Aram Perez wrote:

* How do you measure entropy? I was under the (false) impression that Shannon gave a formula that measured the entropy of a message (or information stream).

Entropy is defined in terms of probability.  It is a measure of
how much you don't know about the situation.  If by "message"
you mean a particular message that you are looking at, it has
zero entropy.  It is what it is;  no probability required.

If by "stream" you mean a somewhat abstract notion of an ensemble
of messages or symbols that you can only imperfectly predict, then
it has some nonzero entropy.

* Can you measure the entropy of a random oracle? Or is that what both Victor and Perry are saying is intractable?

That is a tricky question for a couple of reasons.
 a) It will never be completely answerable because the question hinges
  on the word "random", which means different things to different people.
  Thoughtful experts use the word in multiple inconsistent ways.
 b) It also depends on just what you mean by "measure".  Often it
  is possible to _ascertain_ the entropy of a source ... but direct
  empirical measurements of the output are usually not the best way.

* Are there "units of entropy"?

Yes.  It is naturally _dimensionless_, but dimensionless quantities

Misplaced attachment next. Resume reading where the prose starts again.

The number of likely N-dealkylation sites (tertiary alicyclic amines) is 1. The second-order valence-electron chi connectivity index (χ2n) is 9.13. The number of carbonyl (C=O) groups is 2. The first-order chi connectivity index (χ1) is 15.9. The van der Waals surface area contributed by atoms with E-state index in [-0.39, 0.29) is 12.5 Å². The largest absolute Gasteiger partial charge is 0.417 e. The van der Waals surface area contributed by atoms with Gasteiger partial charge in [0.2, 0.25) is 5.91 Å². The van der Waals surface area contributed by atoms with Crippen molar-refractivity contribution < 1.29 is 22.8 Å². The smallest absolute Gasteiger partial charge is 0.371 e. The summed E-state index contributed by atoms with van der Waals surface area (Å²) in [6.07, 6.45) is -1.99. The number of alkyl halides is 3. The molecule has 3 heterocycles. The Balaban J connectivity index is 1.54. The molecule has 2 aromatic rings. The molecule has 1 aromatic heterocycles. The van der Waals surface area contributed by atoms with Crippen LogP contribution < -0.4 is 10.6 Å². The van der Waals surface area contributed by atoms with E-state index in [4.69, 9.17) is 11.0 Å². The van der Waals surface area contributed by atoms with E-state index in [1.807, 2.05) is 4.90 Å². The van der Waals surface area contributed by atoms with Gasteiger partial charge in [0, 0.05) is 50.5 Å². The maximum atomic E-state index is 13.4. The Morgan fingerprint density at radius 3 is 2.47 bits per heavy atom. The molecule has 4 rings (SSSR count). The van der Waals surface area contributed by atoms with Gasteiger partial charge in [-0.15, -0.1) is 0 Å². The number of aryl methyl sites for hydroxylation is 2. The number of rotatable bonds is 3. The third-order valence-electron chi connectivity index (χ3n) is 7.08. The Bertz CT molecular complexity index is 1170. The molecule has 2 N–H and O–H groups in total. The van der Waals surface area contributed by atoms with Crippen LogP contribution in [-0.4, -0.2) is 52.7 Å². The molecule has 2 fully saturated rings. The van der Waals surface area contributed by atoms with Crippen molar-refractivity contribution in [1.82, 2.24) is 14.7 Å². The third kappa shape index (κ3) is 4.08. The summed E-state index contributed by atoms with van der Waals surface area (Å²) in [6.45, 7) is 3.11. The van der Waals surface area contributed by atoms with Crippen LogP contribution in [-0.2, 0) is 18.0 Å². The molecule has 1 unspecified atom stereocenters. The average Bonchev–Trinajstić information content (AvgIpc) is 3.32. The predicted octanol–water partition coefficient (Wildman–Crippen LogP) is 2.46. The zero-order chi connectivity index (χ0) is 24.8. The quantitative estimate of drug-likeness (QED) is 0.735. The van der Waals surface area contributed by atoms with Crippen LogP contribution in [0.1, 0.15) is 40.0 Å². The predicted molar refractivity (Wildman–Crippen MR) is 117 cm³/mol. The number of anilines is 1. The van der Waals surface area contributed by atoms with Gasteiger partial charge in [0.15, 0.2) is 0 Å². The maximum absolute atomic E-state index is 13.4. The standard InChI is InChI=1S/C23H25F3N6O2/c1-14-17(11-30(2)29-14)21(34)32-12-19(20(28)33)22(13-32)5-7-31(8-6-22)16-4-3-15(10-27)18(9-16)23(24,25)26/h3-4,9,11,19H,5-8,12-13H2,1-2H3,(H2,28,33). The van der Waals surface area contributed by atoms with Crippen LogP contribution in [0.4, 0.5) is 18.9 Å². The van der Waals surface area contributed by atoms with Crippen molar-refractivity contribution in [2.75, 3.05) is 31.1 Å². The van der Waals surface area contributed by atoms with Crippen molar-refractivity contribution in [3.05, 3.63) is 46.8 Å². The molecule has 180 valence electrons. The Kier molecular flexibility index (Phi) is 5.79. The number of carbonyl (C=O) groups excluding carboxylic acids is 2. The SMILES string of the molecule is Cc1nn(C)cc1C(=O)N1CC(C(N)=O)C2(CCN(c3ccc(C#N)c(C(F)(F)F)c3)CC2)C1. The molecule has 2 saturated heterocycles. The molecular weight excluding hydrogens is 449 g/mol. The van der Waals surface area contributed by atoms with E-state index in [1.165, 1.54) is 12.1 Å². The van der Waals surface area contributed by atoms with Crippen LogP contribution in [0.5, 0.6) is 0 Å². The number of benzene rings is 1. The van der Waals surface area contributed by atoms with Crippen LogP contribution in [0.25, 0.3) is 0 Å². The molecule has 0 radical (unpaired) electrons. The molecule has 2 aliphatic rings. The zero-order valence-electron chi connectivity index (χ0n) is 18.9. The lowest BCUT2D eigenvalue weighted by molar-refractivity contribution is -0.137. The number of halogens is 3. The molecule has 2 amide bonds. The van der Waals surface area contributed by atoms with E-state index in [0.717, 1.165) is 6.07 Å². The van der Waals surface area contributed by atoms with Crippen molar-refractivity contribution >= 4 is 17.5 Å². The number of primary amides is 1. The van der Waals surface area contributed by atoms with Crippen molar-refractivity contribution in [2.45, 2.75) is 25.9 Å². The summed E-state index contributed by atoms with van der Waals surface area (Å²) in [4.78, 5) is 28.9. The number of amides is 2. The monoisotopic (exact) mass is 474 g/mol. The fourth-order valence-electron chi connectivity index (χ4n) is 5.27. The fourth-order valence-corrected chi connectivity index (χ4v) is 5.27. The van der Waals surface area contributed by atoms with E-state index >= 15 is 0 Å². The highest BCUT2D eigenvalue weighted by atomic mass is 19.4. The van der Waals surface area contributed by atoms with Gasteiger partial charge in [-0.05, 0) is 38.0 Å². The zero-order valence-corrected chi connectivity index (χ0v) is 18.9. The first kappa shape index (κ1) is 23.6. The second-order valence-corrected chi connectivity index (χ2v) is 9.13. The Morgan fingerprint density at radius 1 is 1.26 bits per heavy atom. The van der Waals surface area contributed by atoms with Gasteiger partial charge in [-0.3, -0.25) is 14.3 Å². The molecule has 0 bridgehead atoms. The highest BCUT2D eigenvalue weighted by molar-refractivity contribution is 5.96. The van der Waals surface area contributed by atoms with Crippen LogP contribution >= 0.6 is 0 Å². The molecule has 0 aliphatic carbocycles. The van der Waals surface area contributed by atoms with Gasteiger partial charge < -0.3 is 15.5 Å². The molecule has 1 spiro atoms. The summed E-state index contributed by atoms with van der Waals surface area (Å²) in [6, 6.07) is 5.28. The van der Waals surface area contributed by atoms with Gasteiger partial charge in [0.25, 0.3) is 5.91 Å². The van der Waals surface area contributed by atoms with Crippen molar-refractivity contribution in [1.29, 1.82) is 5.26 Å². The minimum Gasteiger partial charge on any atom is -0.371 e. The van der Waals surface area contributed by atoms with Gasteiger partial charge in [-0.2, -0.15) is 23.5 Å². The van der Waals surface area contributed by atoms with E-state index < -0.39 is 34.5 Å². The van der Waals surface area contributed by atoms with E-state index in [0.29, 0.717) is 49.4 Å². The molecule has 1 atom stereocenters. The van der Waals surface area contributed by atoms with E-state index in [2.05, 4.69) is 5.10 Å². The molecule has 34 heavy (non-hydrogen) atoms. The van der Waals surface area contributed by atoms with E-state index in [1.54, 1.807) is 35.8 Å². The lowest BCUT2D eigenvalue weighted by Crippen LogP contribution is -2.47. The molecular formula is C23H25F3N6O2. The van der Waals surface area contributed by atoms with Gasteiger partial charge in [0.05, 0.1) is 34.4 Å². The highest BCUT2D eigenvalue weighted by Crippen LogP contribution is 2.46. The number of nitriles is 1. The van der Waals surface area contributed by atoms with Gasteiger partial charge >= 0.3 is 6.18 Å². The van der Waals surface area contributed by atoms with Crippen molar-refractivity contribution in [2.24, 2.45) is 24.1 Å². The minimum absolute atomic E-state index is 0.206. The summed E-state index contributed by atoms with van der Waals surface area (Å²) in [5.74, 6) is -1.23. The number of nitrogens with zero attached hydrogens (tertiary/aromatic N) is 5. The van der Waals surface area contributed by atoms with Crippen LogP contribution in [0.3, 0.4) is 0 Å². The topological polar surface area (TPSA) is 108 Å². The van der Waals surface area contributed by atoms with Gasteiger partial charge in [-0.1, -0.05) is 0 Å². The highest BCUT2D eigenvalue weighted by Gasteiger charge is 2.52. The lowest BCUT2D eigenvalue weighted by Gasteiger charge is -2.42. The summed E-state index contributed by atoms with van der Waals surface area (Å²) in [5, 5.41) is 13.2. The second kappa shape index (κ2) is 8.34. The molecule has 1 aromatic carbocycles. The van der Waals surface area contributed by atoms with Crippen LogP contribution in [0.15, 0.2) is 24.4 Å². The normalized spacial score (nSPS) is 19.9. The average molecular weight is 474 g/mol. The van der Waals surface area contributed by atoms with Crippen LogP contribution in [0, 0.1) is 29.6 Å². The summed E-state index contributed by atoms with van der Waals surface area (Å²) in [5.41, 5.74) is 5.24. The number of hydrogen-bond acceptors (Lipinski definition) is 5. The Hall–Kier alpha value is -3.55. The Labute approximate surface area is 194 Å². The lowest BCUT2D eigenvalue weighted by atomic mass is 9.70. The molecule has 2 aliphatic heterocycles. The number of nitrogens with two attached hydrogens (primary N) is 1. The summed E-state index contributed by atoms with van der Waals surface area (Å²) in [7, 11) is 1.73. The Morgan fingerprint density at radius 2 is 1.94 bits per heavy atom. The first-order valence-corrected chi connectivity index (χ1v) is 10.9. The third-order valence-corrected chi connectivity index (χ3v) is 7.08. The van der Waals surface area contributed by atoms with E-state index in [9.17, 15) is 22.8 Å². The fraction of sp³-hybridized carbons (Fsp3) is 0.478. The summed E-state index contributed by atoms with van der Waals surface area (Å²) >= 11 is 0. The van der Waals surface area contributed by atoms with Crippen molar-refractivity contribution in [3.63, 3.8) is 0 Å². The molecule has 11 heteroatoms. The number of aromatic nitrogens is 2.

often have nontrivial units.  Commonly used units for entropy
include
 ++ bits
 ++ joules per kelvin.  One J/K equals 1.04×10^23 bits
For more on this, see
  http://www.av8n.com/physics/thermo-laws.htm#sec-s-units

* What is the relationship between randomness and entropy?

They are neither exactly the same nor completely unrelated.
A pseudorandom sequence may be "random enough" for many
applications, yet has asymptotically zero entropy density.
A sequence of _odd_ bytes is obviously not entirely random,
yet may have considerable entropy density.

* (Apologies to the original poster) When the original poster requested "passphrases with more than 160 bits of entropy", what was he requesting?

When you apply a mathematical function to an ensemble of inputs, it
is common to find that the ensemble of outputs has less entropy than
the ensemble of inputs. A simple pigeonhole argument suffices to show
that a function whose output is represented in 160 bits cannot possibly
represent more than 160 bits of entropy per output.  So if you want
the ensemble of outputs to have more than 160 bits of entropy, it is
necessary to do something fancier than a single instance of SHA-1.

* Does processing an 8 character password with a process similar to PKCS#5 increase the entropy of the password?

No.

* Can you add or increase entropy?

Shuffling a deck of cards increases the entropy of the deck.

For more on this, see
  http://www.av8n.com/physics/thermo-laws.htm#sec-entropy

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